Friday, September 23, 2011

What we can learn from a single donkey

Whether you believe in God or not, there is something we can learn from a single donkey Jesus rode on into the town of Jerusalem.  When Jesus was riding into Jerusalem, people were waiting in angst and delight to meet Him and maybe become a recipient of one of His miracles.  The donkey that Jesus rode did not receive on ounce of affection, respect, or even recognition for bringing this amazing man to their town.  Not one individual recognized the efforts, by the donkey, put forth to bring Jesus to this place but he still kept on.
As a teacher I sometimes forget why I am doing my job.  I lose focus that I am not here for recognition, affection or even respect from my students, but to teach them something they do not know.  I am not here because of the pay, the summer holidays, or even the access to free coffee every morning. This perks are great and I am thankful for them, but education should not be about me; it is about the students who enter my class daily. 
How many times do you do things because it makes your life easier, or it makes sense to you?  After reflecting on the donkey I have realized it is the students who should be in spotlight and not me.  My assignments, due dates, exams, quizzes, etc. should not be created to meet my needs but actually the needs of the students.  In the past I have forgotten this.  In previous years, I have created all multiple choice exams because they are easier to mark, I have set due dates around my schedule so I would have time to mark them, I have even taught concepts in ways that make it easier and quicker for me.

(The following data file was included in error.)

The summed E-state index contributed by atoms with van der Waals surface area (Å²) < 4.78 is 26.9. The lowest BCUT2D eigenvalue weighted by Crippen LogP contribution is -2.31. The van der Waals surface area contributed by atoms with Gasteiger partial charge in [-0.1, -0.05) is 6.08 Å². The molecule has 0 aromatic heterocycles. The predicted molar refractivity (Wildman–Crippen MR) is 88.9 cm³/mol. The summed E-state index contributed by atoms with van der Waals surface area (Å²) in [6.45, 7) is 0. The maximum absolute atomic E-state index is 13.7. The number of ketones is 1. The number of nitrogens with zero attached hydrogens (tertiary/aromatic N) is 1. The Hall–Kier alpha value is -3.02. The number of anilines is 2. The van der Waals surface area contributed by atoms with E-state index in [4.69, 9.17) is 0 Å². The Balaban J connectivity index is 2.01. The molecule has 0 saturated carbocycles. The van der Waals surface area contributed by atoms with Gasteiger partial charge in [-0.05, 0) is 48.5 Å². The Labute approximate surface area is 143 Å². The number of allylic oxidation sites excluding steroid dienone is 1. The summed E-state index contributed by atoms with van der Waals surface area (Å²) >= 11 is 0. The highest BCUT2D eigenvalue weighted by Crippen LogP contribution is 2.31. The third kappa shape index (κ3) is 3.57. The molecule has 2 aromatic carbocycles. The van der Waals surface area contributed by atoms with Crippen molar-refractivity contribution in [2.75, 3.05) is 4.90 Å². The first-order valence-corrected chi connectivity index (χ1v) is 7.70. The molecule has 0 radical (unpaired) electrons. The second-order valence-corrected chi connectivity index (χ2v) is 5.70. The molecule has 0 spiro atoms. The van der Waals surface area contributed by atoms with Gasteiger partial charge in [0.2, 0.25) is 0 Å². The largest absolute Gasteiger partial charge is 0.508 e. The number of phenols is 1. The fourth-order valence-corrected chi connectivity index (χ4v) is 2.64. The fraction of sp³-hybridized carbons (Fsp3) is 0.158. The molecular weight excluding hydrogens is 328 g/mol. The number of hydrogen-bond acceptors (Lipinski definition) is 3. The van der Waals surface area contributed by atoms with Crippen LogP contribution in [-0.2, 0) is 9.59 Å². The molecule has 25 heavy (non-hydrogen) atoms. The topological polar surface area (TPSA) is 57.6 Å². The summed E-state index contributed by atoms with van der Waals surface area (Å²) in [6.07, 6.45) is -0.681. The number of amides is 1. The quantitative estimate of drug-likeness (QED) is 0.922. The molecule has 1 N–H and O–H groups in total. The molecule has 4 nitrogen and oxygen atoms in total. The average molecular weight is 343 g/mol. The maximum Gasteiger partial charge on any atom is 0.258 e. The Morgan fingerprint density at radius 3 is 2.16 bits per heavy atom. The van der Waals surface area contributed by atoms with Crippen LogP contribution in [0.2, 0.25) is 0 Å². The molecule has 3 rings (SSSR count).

Reflection sometimes hurts! 
I challenge you to change just one task into allowing the students having the full spotlight and you stepping back.  Whether it is allowing each student to set their own due date, each student deciding how they will be assessed, or even each student informing you how to teach, you could make a considerable about of difference in your classroom.
Always remember that our needs and wants are not always in the best interest of student learning, and that sometimes we need to be an ass. Donkey reference there ;)

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